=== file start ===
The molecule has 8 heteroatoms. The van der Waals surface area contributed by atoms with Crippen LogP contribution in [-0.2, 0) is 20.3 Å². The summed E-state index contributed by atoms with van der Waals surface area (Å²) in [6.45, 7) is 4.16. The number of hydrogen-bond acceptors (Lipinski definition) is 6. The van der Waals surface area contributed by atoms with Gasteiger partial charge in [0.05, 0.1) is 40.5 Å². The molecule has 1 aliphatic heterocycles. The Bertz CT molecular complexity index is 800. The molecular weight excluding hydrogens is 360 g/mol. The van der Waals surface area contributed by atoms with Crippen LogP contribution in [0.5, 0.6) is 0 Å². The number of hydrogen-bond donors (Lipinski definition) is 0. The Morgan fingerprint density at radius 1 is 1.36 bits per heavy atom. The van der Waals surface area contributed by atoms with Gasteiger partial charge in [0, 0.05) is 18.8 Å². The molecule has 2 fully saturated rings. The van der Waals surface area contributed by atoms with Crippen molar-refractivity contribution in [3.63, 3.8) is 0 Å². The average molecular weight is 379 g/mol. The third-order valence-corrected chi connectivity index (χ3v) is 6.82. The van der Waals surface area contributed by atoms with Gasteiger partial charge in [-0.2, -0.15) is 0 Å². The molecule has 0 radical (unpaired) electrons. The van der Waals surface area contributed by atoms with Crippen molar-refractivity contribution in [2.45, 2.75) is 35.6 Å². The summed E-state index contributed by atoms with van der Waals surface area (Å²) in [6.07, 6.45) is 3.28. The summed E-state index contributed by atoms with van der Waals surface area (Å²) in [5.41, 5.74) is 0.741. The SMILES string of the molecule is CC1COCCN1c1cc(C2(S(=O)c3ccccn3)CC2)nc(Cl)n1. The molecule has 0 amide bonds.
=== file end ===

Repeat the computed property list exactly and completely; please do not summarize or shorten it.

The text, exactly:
The molecule has 8 heteroatoms. The van der Waals surface area contributed by atoms with Crippen LogP contribution in [-0.2, 0) is 20.3 Å². The summed E-state index contributed by atoms with van der Waals surface area (Å²) in [6.45, 7) is 4.16. The number of hydrogen-bond acceptors (Lipinski definition) is 6. The van der Waals surface area contributed by atoms with Gasteiger partial charge in [0.05, 0.1) is 40.5 Å². The molecule has 1 aliphatic heterocycles. The Bertz CT molecular complexity index is 800. The molecular weight excluding hydrogens is 360 g/mol. The van der Waals surface area contributed by atoms with Crippen LogP contribution in [0.5, 0.6) is 0 Å². The number of hydrogen-bond donors (Lipinski definition) is 0. The Morgan fingerprint density at radius 1 is 1.36 bits per heavy atom. The van der Waals surface area contributed by atoms with Gasteiger partial charge in [0, 0.05) is 18.8 Å². The molecule has 2 fully saturated rings. The van der Waals surface area contributed by atoms with Crippen molar-refractivity contribution in [3.63, 3.8) is 0 Å². The average molecular weight is 379 g/mol. The third-order valence-corrected chi connectivity index (χ3v) is 6.82. The van der Waals surface area contributed by atoms with Gasteiger partial charge in [-0.2, -0.15) is 0 Å². The molecule has 0 radical (unpaired) electrons. The van der Waals surface area contributed by atoms with Crippen molar-refractivity contribution in [2.45, 2.75) is 35.6 Å². The summed E-state index contributed by atoms with van der Waals surface area (Å²) in [6.07, 6.45) is 3.28. The summed E-state index contributed by atoms with van der Waals surface area (Å²) in [5.41, 5.74) is 0.741. The SMILES string of the molecule is CC1COCCN1c1cc(C2(S(=O)c3ccccn3)CC2)nc(Cl)n1. The molecule has 0 amide bonds.